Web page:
Accounting for KP and Cook's cat'n'mouse race

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Kevin Pietersen and Alastair Cook continue to swap position amid England's leading Test run-scorers, but how do they compare – statistically, mentally, historically – with Graham Gooch, David Gower, Alec Stewart and Geoff Boycott?

Kevin Pietersen and Alastair Cook continue to swap position amid England's leading Test run-scorers, but how do they compare – statistically, mentally, historically – with Graham Gooch, David Gower, Alec Stewart and Geoff Boycott?

Kevin Pietersen is arguably aided in his battle to ultimately usurp <b>Cook (innings: 171, runs: 7742, highest score: 294, average: 48.08)</b> as England's leading run-scorer in that he bats in the middle order, and thus hardly has to combat the many threats posed by the first new ball. Fans of the South African-born right-hander, though, could dispute that its Cook's 173 and 109 not out against the lowly Bangladeshis that have him two centuries higher than his contemporary. A recent poll on the Cricket365's frontpage, though, presented a telling verdict. Almost 5,000 readers voted on the England batsman they'd have bat for their life, with Cook accruing a resounding 11 percent more ballots than Pietersen.

<b>Pietersen (innings: 169, runs: 7775, highest score: 227, average: 48.29)</b>, amid a cavalier first innings in which he targeted Nathan Lyon in the first innings in Durham, moved past Cook to become England's fifth highest run-scorer. Cook, however, reclaimed the title 48 hours. Pietersen, though, recovered the position soon thereafter and – going into the final Test at The Oval – will officially be fifth only to Gooch, Gower, Stewart and Boycott. But for how long? The pair's statistics – in innings, runs, average and centuries – are remarkably similar, perhaps only split by Cook's 294-run Tour de Force against India in 2011. Current form, particularly against the hardy Australians, counts for so much more than past glories achieved against an indifferent Indian unit.

Top of the pops – and rightly so – <b>Graham Gooch's record (innings: 215, runs: 8900, highest score: 333, average: 42.58)</b>, of course, remains the benchmark for England's modern-day cricketers. The steely right-hander played more than a third of his 118 Test matches against Australia, though fell consistently short against the old enemy – including a pair on debut. A three-year ban for leading the first rebel tour to South Africa, admittedly, prevented the belligerent right-hander from joining the esteemed 10,000-runs club. Much like Michael Clarke today, Gooch's Test aggregate thrived when moved from the rank'n'file, where he averaged 35.93, to the captaincy, which brought 58.72.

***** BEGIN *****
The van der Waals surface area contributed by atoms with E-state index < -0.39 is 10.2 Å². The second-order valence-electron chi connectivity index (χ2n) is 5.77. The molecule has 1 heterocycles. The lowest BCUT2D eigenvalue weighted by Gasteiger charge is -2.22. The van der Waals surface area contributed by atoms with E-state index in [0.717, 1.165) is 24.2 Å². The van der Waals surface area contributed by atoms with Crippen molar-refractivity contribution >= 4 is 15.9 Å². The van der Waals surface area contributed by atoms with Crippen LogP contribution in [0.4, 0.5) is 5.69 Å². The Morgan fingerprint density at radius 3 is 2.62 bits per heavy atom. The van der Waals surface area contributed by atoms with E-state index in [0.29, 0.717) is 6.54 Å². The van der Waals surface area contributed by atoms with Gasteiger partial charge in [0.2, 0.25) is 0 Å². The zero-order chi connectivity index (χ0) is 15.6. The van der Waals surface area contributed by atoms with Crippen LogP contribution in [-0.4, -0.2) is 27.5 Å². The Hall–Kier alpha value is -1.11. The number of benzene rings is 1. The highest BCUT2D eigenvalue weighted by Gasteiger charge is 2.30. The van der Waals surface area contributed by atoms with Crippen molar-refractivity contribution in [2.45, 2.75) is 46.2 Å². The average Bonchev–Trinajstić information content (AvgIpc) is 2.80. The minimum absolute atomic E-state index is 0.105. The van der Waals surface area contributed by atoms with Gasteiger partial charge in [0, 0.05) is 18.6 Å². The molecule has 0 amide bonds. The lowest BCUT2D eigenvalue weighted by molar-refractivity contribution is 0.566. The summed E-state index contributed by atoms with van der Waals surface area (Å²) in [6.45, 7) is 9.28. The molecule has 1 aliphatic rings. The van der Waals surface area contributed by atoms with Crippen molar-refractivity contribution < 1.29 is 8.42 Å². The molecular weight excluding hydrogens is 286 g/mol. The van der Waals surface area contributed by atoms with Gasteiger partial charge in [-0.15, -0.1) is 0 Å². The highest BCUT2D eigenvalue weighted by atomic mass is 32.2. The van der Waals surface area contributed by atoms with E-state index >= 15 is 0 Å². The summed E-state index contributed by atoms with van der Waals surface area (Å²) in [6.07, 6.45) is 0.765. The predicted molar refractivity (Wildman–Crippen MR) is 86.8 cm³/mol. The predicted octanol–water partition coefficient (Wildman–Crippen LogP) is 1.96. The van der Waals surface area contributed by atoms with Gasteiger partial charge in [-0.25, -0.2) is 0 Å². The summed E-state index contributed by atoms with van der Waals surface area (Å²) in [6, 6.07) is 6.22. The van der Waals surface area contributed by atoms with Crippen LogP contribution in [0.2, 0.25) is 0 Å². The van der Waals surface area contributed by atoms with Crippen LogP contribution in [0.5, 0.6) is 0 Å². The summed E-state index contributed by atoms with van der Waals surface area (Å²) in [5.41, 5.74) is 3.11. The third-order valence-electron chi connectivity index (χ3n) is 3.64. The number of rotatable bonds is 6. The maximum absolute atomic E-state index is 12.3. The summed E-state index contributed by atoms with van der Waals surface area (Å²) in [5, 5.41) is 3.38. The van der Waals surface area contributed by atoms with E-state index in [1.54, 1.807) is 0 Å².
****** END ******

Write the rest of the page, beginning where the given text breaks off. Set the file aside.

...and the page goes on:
While <b>Alec Stewart's numbers (innings: 235, runs: 8463, highest score: 190, average: 39.54)</b> were surely inflated by relatively easy runs in six matches against Zimbabwe, when considering the additional responsibility of wicketkeeping and – occasionally – captaincy, there is little denying the solidity of overall statistics. Naysayers, however, will also be quick to point out he never scored a double-century and finished with a sub-40 average – arguably some six runs less than a Test match batsman's yardstick.

The left-handed <b>David Gower (innings: 204, runs: 8231, highest score: 215, average: 44.25)</b> sported one of the better conversion rates among England's older school, with one in every three half-centuries graduated to three figures. Unfettered by pesky fixtures against small fries Zimbabwe, Gower rather filled his proverbial boots against the big gun Australians – exactly half of his 18 centuries came against the Ashes rivals. This impressive haul included a match-winning 215 in the face of a fiery onslaught led by Geoff Lawson and Jeff Thomson in Birmingham, 1985.

Laborious at best, <b>Geoffrey Boycott (innings: 193, runs: 8114, highest score: 246*, average: 47.72)</b> epitomised the dogged, Test match opener – winning fans and foes alike for his characteristic pedestrianism. His century tally could have read considerably larger, but the unfortunate victim of the nervous 90s on six occasions and the recipient of a desperately closed 99 not out against the Aussies in Perth in 1997 settled on 22. Unlike his piers in this list, the stalwart right-hander was unable to make a success of ODI cricket – understandably so, as a strike-rate of 53.56 promptly ended that ambition.

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